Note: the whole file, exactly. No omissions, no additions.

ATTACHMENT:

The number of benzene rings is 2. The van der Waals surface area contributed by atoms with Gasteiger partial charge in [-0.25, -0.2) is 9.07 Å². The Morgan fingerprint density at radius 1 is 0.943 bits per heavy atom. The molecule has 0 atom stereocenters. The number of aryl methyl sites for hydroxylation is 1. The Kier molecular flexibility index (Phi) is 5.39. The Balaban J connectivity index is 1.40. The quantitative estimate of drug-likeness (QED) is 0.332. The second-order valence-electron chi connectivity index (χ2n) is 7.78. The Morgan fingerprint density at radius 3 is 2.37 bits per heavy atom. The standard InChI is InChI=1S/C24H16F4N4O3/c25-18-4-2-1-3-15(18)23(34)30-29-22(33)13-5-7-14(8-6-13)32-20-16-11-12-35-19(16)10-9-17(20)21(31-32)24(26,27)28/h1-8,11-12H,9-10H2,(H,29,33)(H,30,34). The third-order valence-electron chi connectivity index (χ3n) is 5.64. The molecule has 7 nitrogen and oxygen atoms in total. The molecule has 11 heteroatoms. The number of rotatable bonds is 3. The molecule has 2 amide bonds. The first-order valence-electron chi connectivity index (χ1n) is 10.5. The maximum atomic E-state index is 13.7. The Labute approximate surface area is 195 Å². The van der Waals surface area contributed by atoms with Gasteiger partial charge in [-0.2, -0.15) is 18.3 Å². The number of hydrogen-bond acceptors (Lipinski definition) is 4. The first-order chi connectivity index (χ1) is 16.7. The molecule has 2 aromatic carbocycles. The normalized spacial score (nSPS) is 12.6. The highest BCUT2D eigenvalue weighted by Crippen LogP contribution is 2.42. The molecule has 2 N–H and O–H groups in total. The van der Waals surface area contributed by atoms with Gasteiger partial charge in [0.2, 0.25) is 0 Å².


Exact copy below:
The number of benzene rings is 2. The van der Waals surface area contributed by atoms with Gasteiger partial charge in [-0.25, -0.2) is 9.07 Å². The Morgan fingerprint density at radius 1 is 0.943 bits per heavy atom. The molecule has 0 atom stereocenters. The number of aryl methyl sites for hydroxylation is 1. The Kier molecular flexibility index (Phi) is 5.39. The Balaban J connectivity index is 1.40. The quantitative estimate of drug-likeness (QED) is 0.332. The second-order valence-electron chi connectivity index (χ2n) is 7.78. The Morgan fingerprint density at radius 3 is 2.37 bits per heavy atom. The standard InChI is InChI=1S/C24H16F4N4O3/c25-18-4-2-1-3-15(18)23(34)30-29-22(33)13-5-7-14(8-6-13)32-20-16-11-12-35-19(16)10-9-17(20)21(31-32)24(26,27)28/h1-8,11-12H,9-10H2,(H,29,33)(H,30,34). The third-order valence-electron chi connectivity index (χ3n) is 5.64. The molecule has 7 nitrogen and oxygen atoms in total. The molecule has 11 heteroatoms. The number of rotatable bonds is 3. The molecule has 2 amide bonds. The first-order valence-electron chi connectivity index (χ1n) is 10.5. The maximum atomic E-state index is 13.7. The Labute approximate surface area is 195 Å². The van der Waals surface area contributed by atoms with Gasteiger partial charge in [-0.2, -0.15) is 18.3 Å². The number of hydrogen-bond acceptors (Lipinski definition) is 4. The first-order chi connectivity index (χ1) is 16.7. The molecule has 2 aromatic carbocycles. The normalized spacial score (nSPS) is 12.6. The highest BCUT2D eigenvalue weighted by Crippen LogP contribution is 2.42. The molecule has 2 N–H and O–H groups in total. The van der Waals surface area contributed by atoms with Gasteiger partial charge in [0.2, 0.25) is 0 Å².